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6 June 2010
Dholavira, one of the largest cities of the Indus civilisation

Dholavira, a fortified city has recently been identified as one of the largest sites of the Harappan civilisation - otherwise known as the Indus civilisation. Spanning from 3,000 BCE to 1,500 BCE, the city relates the tale of the rise and fall of a civilisation that once flourished across, India, Pakistan and Afghanistan. First discovered by Jagat Pati Josh in the mid-1960s who then went on to work at the Archaeological Survey of India (ASI), Dholavira is situated in Gujarat's Kutch district on the island of Khadir and is surrounded by the Great Rann of Kutch.
     Professor Ravindra Singh Bisht, former Joint Director General of the ASI, has led 13 field excavations and says, "Dholavira adds a new dimension to the personality of the Indus civilisation and its long cultural sequence gives us important information into the lifespan of a Harappan urban system. The sequence in its entirety is found at Dholavira, in the stratified debris in the castle, which witnessed the vicissitudes spread over 1,500 years."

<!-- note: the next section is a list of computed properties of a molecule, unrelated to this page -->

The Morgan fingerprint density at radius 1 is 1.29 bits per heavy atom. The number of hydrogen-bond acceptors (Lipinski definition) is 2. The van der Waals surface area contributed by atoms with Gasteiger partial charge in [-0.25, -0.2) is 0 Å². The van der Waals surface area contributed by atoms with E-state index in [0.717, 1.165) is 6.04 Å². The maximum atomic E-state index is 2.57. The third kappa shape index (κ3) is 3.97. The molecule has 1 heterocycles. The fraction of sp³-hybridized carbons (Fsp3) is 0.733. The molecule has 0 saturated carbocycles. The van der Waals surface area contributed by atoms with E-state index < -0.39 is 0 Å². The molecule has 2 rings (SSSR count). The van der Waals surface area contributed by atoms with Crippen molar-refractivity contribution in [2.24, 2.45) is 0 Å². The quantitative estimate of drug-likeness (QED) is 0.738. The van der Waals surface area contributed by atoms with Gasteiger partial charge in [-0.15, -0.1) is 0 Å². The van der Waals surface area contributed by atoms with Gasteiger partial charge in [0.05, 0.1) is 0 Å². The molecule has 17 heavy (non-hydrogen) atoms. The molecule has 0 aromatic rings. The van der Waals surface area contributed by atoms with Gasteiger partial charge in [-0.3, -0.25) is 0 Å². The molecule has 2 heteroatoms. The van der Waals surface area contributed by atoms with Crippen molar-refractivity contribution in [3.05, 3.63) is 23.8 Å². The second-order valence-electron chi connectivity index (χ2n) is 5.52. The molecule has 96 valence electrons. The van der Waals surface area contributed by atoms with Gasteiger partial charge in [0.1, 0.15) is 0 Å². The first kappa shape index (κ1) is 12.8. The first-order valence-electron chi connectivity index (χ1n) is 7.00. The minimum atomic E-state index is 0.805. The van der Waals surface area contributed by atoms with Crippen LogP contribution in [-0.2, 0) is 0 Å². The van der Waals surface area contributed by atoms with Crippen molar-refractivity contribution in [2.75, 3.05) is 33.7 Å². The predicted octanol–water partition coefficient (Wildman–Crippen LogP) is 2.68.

Dholavira is important for a number of reasons, as "Dholavira is characterised by monumental architecture, massive fortifications, the use of dressed stones, elaborate water management, and meticulous town-planning of a unique kind," says Michel Danino, independent researcher on the Harappan civilisation. Discoveries include a 3 metre long Indus inscription on wood, the longest ever found on the subcontinent, as well as a plethora of terracotta figurines, bronze tools and gold jewellery.
     Lying between the seasonal channels of the Mansar and Manhar, the water management system formed an integral part of the city and the ASI unearthed a series of check-dams. "The kind of efficient system the Harappans of Dholavira developed for conservation, harvesting and storage of water speaks eloquently about their advanced hydraulic engineering, given the state of technology in the third millennium BCE," said Bisht.

Source: Frontline Magazine (5 June 2010)

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